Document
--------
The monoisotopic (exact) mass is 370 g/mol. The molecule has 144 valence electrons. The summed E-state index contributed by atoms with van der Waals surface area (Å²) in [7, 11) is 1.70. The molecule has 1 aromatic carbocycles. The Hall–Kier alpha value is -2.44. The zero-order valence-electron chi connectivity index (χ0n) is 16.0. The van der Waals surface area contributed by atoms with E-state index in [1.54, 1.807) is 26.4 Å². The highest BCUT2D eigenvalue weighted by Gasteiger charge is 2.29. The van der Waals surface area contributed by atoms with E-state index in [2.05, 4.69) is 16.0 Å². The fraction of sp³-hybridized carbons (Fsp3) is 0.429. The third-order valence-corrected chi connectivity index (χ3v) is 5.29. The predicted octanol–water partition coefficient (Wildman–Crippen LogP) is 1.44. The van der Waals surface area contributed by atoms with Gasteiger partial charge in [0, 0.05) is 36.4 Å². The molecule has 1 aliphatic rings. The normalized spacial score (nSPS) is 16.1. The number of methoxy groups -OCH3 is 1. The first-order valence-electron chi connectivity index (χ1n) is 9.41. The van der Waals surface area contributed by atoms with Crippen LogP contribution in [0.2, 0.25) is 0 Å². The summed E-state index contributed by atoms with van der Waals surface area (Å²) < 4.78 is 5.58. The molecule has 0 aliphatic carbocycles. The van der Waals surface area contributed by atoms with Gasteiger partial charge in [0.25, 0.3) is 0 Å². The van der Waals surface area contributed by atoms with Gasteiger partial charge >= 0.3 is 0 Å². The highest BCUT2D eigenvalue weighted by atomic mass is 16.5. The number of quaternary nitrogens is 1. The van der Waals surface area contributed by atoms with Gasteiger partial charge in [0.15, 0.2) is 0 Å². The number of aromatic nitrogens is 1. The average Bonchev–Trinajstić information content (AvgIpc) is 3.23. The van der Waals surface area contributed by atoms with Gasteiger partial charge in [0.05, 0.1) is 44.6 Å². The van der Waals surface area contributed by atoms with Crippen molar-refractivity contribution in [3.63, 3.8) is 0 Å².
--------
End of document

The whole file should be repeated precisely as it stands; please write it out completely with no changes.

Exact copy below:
The monoisotopic (exact) mass is 370 g/mol. The molecule has 144 valence electrons. The summed E-state index contributed by atoms with van der Waals surface area (Å²) in [7, 11) is 1.70. The molecule has 1 aromatic carbocycles. The Hall–Kier alpha value is -2.44. The zero-order valence-electron chi connectivity index (χ0n) is 16.0. The van der Waals surface area contributed by atoms with E-state index in [1.54, 1.807) is 26.4 Å². The highest BCUT2D eigenvalue weighted by Gasteiger charge is 2.29. The van der Waals surface area contributed by atoms with E-state index in [2.05, 4.69) is 16.0 Å². The fraction of sp³-hybridized carbons (Fsp3) is 0.429. The third-order valence-corrected chi connectivity index (χ3v) is 5.29. The predicted octanol–water partition coefficient (Wildman–Crippen LogP) is 1.44. The van der Waals surface area contributed by atoms with Gasteiger partial charge in [0, 0.05) is 36.4 Å². The molecule has 1 aliphatic rings. The normalized spacial score (nSPS) is 16.1. The number of methoxy groups -OCH3 is 1. The first-order valence-electron chi connectivity index (χ1n) is 9.41. The van der Waals surface area contributed by atoms with Crippen LogP contribution in [0.2, 0.25) is 0 Å². The summed E-state index contributed by atoms with van der Waals surface area (Å²) < 4.78 is 5.58. The molecule has 0 aliphatic carbocycles. The van der Waals surface area contributed by atoms with Gasteiger partial charge in [0.25, 0.3) is 0 Å². The van der Waals surface area contributed by atoms with Gasteiger partial charge >= 0.3 is 0 Å². The highest BCUT2D eigenvalue weighted by atomic mass is 16.5. The number of quaternary nitrogens is 1. The van der Waals surface area contributed by atoms with Gasteiger partial charge in [0.15, 0.2) is 0 Å². The number of aromatic nitrogens is 1. The average Bonchev–Trinajstić information content (AvgIpc) is 3.23. The van der Waals surface area contributed by atoms with Gasteiger partial charge in [0.05, 0.1) is 44.6 Å². The van der Waals surface area contributed by atoms with Crippen molar-refractivity contribution in [3.63, 3.8) is 0 Å².